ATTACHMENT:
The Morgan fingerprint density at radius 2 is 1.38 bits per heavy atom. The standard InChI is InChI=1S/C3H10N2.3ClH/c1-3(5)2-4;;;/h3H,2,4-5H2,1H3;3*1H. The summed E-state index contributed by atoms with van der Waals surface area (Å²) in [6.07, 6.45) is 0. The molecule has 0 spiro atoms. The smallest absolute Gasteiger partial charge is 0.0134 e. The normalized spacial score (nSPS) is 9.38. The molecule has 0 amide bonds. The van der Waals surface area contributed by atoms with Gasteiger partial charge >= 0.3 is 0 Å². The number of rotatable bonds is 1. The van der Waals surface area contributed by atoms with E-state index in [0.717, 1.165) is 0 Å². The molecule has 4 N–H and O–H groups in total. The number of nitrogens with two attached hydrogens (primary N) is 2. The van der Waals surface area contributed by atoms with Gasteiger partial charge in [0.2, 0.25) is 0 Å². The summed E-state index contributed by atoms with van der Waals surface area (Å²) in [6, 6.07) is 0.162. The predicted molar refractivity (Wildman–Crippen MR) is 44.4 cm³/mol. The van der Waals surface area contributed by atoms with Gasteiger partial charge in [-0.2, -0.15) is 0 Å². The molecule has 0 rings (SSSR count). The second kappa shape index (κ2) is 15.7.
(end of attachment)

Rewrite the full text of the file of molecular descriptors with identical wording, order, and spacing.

The Morgan fingerprint density at radius 2 is 1.38 bits per heavy atom. The standard InChI is InChI=1S/C3H10N2.3ClH/c1-3(5)2-4;;;/h3H,2,4-5H2,1H3;3*1H. The summed E-state index contributed by atoms with van der Waals surface area (Å²) in [6.07, 6.45) is 0. The molecule has 0 spiro atoms. The smallest absolute Gasteiger partial charge is 0.0134 e. The normalized spacial score (nSPS) is 9.38. The molecule has 0 amide bonds. The van der Waals surface area contributed by atoms with Gasteiger partial charge >= 0.3 is 0 Å². The number of rotatable bonds is 1. The van der Waals surface area contributed by atoms with E-state index in [0.717, 1.165) is 0 Å². The molecule has 4 N–H and O–H groups in total. The number of nitrogens with two attached hydrogens (primary N) is 2. The van der Waals surface area contributed by atoms with Gasteiger partial charge in [0.2, 0.25) is 0 Å². The summed E-state index contributed by atoms with van der Waals surface area (Å²) in [6, 6.07) is 0.162. The predicted molar refractivity (Wildman–Crippen MR) is 44.4 cm³/mol. The van der Waals surface area contributed by atoms with Gasteiger partial charge in [-0.2, -0.15) is 0 Å². The molecule has 0 rings (SSSR count). The second kappa shape index (κ2) is 15.7.